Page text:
In light of recent tri-state area events, here are the top 10 personal safety tips for women from www.powertochange.com
TOP 10 PERSONAL SAFETY TIPS FOR WOMEN
Have you ever felt frightened or intimidated when out walking alone? Have you ever wondered what you should do if approached by an attacker? Have you ever worried about becoming yet another home invasion statistic?
The sad reality is that we live in an increasingly violent society in which the fear of crime is ever-present. Personal safety has become an issue of importance for everyone, but especially for women. Concerned about this state of affairs, Sgt. Darren Laur and his wife Beth Laur began teaching self-defence classes and safety seminars in 1993, and have since reached thousands of women. The demand they saw for reliable safety information, coupled with the need to debunk widespread myths regarding self-defence measures, convinced the two experts to write a book.
The following points are ten things that every woman should know about personal safety, and are covered in the Laurs’ newly published book, Total Awareness: A Woman’s Safety Book:
1. Awareness: Your first line of defence. Most people think of kicks to the groin and blocking punches when they hear the term “self-defence.” However, true self-defence begins long before any actual physical contact. The first, and probably most important, component in self-defence is awareness: awareness of yourself, your surroundings, and your potential attacker’s likely strategies.
The criminal’s primary strategy is to use the advantage of surprise. Studies have shown that criminals are adept at choosing targets who appear to be unaware of what is going on around them. By being aware of your surroundings and by projecting a “force presence,” many altercations which are commonplace on the street can be avoided.
2. Use your sixth sense. “Sixth sense.” “Gut instinct.” Whatever you call it, your intuition is a powerful subconscious insight into situations and people. All of us, especially women, have this gift, but very few of us pay attention to it. Learn to trust this power and use it to your full advantage. Avoid a person or a situation which does not “feel” safe–you’re probably right.
3. Self-defense training. It is important to evaluate the goals and practical usefulness of a women’s self-defense program before signing up. Here are two tips:
a) The self-defense program should include simulated assaults, with a fully padded instructor in realistic rape and attack scenarios, to allow you to practice what you’ve learned.
4. Escape: Always your best option. What if the unthinkable happens? You are suddenly confronted by a predator who demands that you go with him–be it in a car, or into an alley, or a building. It would seem prudent to obey, but you must never leave the primary crime scene. You are far more likely to be killed or seriously injured if you go with the predator than if you run away (even if he promises not to hurt you). Run away, yell for help, throw a rock through a store or car window–do whatever you can to attract attention. And if the criminal is after your purse or other material items, throw them one way while you run the other.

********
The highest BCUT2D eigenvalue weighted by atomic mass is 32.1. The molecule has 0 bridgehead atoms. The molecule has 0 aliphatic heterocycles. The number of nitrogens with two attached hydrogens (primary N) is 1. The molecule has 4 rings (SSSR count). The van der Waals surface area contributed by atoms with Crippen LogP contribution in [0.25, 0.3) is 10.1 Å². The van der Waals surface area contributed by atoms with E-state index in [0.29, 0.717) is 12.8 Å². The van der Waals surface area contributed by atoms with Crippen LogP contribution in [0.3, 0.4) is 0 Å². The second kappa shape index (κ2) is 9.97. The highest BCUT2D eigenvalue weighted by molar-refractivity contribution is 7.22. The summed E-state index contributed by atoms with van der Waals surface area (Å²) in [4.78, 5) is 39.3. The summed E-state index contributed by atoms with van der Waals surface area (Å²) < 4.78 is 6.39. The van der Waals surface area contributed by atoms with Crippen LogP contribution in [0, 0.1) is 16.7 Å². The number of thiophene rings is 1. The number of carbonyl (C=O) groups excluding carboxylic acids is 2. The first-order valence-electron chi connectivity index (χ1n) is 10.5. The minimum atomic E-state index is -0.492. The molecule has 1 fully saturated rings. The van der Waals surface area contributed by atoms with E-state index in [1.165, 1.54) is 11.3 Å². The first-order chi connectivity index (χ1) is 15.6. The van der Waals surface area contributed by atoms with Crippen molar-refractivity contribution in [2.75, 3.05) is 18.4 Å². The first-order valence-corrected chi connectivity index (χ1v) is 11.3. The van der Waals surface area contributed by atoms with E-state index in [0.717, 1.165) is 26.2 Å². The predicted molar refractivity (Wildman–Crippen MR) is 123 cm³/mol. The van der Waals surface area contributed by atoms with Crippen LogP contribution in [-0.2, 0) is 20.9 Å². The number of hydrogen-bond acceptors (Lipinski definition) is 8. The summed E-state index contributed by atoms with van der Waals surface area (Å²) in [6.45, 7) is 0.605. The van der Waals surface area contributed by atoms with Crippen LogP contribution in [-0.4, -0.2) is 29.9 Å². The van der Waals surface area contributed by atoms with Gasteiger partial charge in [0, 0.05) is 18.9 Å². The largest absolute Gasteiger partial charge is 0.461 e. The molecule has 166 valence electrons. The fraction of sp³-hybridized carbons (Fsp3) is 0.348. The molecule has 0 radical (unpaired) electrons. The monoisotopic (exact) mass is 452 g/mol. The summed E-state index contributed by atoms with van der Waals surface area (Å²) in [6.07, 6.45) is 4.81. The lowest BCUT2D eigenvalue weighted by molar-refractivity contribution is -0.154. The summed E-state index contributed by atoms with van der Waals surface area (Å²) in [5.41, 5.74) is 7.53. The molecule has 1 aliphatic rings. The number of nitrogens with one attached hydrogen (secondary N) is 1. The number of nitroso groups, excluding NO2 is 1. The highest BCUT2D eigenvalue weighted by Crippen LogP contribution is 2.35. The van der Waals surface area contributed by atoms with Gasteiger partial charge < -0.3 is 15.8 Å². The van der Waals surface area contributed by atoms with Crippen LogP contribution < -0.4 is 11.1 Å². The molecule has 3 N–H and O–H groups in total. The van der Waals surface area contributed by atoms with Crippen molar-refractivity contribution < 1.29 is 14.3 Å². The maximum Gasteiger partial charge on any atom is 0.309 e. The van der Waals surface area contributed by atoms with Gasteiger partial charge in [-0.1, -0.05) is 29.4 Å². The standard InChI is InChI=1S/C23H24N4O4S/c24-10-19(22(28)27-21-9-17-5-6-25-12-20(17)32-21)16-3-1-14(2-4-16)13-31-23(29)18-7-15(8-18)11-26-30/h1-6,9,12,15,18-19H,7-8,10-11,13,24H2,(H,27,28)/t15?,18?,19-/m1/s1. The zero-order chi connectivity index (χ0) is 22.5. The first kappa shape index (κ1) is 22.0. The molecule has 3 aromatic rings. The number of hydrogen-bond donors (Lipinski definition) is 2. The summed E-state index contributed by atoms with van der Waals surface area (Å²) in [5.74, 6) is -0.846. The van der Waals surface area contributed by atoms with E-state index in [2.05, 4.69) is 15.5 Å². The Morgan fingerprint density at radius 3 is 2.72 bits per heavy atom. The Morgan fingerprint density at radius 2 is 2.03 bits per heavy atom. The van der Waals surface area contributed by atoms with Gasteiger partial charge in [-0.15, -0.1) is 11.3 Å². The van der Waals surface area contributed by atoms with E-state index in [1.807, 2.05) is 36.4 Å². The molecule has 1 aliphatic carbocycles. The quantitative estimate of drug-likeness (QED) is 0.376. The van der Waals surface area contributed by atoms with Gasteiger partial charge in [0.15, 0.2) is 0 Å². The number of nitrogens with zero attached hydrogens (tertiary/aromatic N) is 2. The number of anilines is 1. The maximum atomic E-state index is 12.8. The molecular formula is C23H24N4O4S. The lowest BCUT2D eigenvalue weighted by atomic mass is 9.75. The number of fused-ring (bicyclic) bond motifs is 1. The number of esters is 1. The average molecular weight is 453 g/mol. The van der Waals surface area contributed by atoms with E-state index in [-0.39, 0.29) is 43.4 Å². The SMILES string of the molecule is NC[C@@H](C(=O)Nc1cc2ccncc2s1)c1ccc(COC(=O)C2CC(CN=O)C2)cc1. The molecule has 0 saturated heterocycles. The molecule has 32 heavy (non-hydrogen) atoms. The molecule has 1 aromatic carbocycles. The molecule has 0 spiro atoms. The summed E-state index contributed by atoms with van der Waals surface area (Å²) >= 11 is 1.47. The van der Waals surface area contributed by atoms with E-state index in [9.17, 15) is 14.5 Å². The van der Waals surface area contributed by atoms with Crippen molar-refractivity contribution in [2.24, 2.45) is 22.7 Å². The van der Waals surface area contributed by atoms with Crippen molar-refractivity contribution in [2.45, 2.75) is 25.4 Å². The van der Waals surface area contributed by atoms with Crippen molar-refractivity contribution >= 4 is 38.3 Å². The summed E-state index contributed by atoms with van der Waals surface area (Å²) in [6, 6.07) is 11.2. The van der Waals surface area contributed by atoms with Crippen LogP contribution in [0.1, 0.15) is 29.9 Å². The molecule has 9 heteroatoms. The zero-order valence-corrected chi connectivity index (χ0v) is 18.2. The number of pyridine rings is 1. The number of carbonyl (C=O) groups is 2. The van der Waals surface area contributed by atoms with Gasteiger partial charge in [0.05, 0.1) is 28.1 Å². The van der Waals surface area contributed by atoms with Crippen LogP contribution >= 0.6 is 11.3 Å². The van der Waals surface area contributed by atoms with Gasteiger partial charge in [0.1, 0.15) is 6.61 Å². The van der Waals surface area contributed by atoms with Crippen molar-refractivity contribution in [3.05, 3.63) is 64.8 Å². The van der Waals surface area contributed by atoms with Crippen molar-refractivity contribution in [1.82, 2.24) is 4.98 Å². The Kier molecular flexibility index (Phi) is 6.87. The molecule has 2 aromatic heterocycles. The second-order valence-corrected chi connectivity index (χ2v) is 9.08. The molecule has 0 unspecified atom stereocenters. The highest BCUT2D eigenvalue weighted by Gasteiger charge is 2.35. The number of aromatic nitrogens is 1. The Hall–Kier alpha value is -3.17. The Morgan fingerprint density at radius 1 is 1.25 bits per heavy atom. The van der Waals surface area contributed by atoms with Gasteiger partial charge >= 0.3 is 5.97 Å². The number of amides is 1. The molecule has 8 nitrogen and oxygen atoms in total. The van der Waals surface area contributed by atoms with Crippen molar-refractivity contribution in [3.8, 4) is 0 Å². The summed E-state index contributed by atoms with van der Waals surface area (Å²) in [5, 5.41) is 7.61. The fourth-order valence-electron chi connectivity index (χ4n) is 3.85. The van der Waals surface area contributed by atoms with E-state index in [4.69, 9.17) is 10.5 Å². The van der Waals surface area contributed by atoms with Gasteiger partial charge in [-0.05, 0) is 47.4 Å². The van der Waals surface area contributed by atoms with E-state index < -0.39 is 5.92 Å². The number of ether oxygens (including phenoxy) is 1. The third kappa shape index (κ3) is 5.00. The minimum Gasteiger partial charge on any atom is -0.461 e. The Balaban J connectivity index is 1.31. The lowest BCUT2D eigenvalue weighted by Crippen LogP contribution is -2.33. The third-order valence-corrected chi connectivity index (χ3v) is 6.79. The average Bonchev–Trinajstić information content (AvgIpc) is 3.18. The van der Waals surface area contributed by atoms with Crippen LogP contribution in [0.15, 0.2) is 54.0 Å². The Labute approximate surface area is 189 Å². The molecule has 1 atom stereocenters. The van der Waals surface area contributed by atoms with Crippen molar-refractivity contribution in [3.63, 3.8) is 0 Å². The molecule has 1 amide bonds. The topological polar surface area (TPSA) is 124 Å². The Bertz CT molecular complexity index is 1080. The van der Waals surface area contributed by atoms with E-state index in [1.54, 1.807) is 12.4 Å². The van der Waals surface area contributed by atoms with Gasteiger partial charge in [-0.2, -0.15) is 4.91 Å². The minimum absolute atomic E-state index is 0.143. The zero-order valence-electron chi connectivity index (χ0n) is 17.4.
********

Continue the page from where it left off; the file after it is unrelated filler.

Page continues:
5. Your right to fight. Unfortunately, no matter how diligently we practice awareness and avoidance techniques, we may find ourselves in a physical confrontation. Whether or not you have self-defence training, and no matter what your age or physical condition, it is important to understand that you CAN and SHOULD defend yourself physically. You have both the moral and legal right to do so, even if the attacker is only threatening you and hasn’t struck first. Many women worry that they will anger the attacker and get hurt worse if they defend themselves, but statistics clearly show that your odds of survival are far greater if you do fight back. Aim for the eyes first and the groin second. Remember, though, to use the element of surprise to your advantage–strike quickly, and mean business. You may only get one chance.
6. Pepper spray: Pros and cons. Pepper spray, like other self-defence aids, can be a useful tool. However, it is important to understand that there can be significant drawbacks to its use. For example, did you know that it doesn’t work on everyone? Surprisingly, 15-20% of people will not be incapacitated even by a full-face spray. Also, if you’re carrying it in your purse, you will only waste time and alert the attacker to your intentions while you fumble for it. Never depend on any self-defence tool or weapon to stop an attacker. Trust your body and your wits, which you can always depend on in the event of an attack.
7. Home invasions: A crime on the rise. The primary way to prevent a home invasion is simply to never, ever open your door unless you either are certain you know who’s on the other side or can verify that they have a legitimate reason for being there (dressing up as a repair person or even police officer is one trick criminals use). In the event that an intruder breaks in while you’re home, you should have a safe room in your house to which you can retreat. Such a room should be equipped with a strong door, deadbolt lock, phone (preferably cell phone), and a can of pepper spray or fire extinguisher.
8. Avoiding a car-jacking. Lock all doors and keep windows up when driving. Most car-jackings take place when vehicles are stopped at intersections. The criminals approach at a 45-degree angle (in the blind spot), and either pull you out of the driver’s seat or jump in the passenger’s seat.